WHAT DO FUTURE LEADERS NEED TO BE SUCCESSFUL WORLD-WIDE?
“As firms reach across borders, global leadership capacity is surfacing more and more often as a binding constraint. According to one survey of senior executives, 76 percent believe their organizations need to develop global leadership capabilities, but only 7 percent think they are currently doing so effectively.”
- Developing Global Leaders, ©2012, McKinsey & Company
More than any other generation of leaders, Millennials will find themselves in global leadership roles. Leading global teams and organizations requires a cultural sensitivity and business acumen that doesn’t just happen automatically. And yet, according to the study cited above, only seven percent of executives surveyed think their leaders are developing global leadership capabilities. So based on what we know about our Millennials, how prepared are they to go global?
We know from the seminal 2010 Pew Research Center publication, Millennials – A Portrait of Generation Next that Millennials see themselves as open to global experiences. They are highly collaborative and comfortable in teams. Millennials see themselves as more liberal and tolerant than older generations, and the older generations agree. Those are all traits that might make Millennial leaders strong candidates for global assignments.
Millennials are 35 and younger, and most have not yet started families. A career with frequent travel to other countries, often with extended stays, is a great opportunity for a young executive seeking to grow their skills, capabilities, and resume with global experience.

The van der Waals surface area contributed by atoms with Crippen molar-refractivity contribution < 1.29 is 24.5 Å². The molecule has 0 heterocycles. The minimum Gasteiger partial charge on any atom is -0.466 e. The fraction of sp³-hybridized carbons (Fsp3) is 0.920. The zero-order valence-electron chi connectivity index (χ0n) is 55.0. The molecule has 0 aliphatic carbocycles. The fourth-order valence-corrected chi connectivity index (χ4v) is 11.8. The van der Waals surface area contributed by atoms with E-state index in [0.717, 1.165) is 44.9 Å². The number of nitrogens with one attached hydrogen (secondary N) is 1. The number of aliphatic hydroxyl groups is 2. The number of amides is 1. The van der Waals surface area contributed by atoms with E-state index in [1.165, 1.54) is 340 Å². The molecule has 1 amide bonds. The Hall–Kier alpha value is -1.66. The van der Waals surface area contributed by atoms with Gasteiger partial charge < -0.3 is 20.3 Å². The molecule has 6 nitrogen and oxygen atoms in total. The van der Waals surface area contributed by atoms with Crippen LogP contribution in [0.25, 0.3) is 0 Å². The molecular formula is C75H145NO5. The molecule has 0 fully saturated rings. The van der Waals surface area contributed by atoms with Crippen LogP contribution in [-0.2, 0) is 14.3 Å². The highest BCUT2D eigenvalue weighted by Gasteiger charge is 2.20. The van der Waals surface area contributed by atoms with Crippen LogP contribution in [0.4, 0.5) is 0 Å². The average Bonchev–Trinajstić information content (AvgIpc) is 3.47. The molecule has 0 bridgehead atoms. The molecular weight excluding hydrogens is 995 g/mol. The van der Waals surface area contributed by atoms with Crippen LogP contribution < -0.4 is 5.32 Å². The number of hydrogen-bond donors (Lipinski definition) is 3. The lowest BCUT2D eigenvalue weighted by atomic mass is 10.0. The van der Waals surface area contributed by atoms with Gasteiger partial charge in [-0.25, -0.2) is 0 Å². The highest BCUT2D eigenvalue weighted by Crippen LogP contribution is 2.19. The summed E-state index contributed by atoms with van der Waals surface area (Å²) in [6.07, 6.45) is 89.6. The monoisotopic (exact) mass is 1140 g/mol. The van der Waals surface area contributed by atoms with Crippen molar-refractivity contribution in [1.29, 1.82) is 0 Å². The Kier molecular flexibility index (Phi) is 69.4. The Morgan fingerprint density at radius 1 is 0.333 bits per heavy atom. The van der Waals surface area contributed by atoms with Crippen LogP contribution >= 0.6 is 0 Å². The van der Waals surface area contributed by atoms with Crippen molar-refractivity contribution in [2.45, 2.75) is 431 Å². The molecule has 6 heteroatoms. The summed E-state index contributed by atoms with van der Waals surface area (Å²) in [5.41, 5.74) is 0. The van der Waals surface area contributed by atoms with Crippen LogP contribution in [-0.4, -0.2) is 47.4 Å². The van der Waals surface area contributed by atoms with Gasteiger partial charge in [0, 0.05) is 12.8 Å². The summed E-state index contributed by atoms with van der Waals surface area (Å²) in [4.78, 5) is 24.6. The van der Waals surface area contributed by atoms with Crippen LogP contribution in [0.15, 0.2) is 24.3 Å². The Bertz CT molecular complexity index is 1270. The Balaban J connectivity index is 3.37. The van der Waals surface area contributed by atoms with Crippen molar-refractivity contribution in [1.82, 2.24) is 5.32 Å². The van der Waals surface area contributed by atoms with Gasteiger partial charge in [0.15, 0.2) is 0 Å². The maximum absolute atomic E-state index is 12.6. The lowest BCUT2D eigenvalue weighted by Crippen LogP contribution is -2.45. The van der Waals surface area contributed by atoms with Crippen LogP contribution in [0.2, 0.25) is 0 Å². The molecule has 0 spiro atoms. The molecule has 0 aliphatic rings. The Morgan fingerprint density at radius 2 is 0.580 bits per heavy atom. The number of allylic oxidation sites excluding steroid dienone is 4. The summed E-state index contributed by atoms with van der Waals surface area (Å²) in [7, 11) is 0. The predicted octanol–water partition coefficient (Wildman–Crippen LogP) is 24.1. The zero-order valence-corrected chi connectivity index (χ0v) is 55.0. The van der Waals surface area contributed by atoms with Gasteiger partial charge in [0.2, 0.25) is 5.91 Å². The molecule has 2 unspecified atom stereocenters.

Now for the challenges: As the baby boomers continue to leave the workforce, our Millennials are getting called upon to lead before their time. They lack experience, sometimes struggle with interpersonal communication and crave frequent feedback that they may not get in a global role.
But the biggest challenge younger leaders face is that of self-awareness. These folks haven’t had many opportunities to see the impact of their decisions and behavior on others and the business and reflect upon ways to strengthen weak areas and maximize strengths. While that’s difficult in a domestic situation, it could be exponentially more challenging when in a global leadership role.
So what does it take to make a great global leader? Pankaj Ghemawat, the author of the McKinsey Quarterly article, encapsulated an extensive literature review into this list of competencies, characteristics and behaviors.
Look at the lists above and think about your leaders who are 35 and younger. You may agree with me that Millennials as a generation are fairly well-equipped in terms of the mental characteristics and behavioral competencies.
Look at what’s on the top of the list of Core Competencies: self-awareness. That’s not news, since we already know self-awareness is critical for any leader – foreign or domestic.
So, the answer for building global leadership capabilities in our Millennials is actually very close to home. While it’s important to build cultural competence when gearing up for a global assignment, it’s equally important for leaders to build self-awareness. It’s key to leadership success, whether here at home or at abroad.
We can help with that. Our solutions are designed to bring about teachable moments that help leaders build self-awareness and identify things they want to do differently. Whether it’s about setting and executing strategy, driving for results, or leading a productive, engaged team, our business simulations let leaders practice, make mistakes, develop best practices and grow their leadership capabilities.
McKinsey Article (for sure)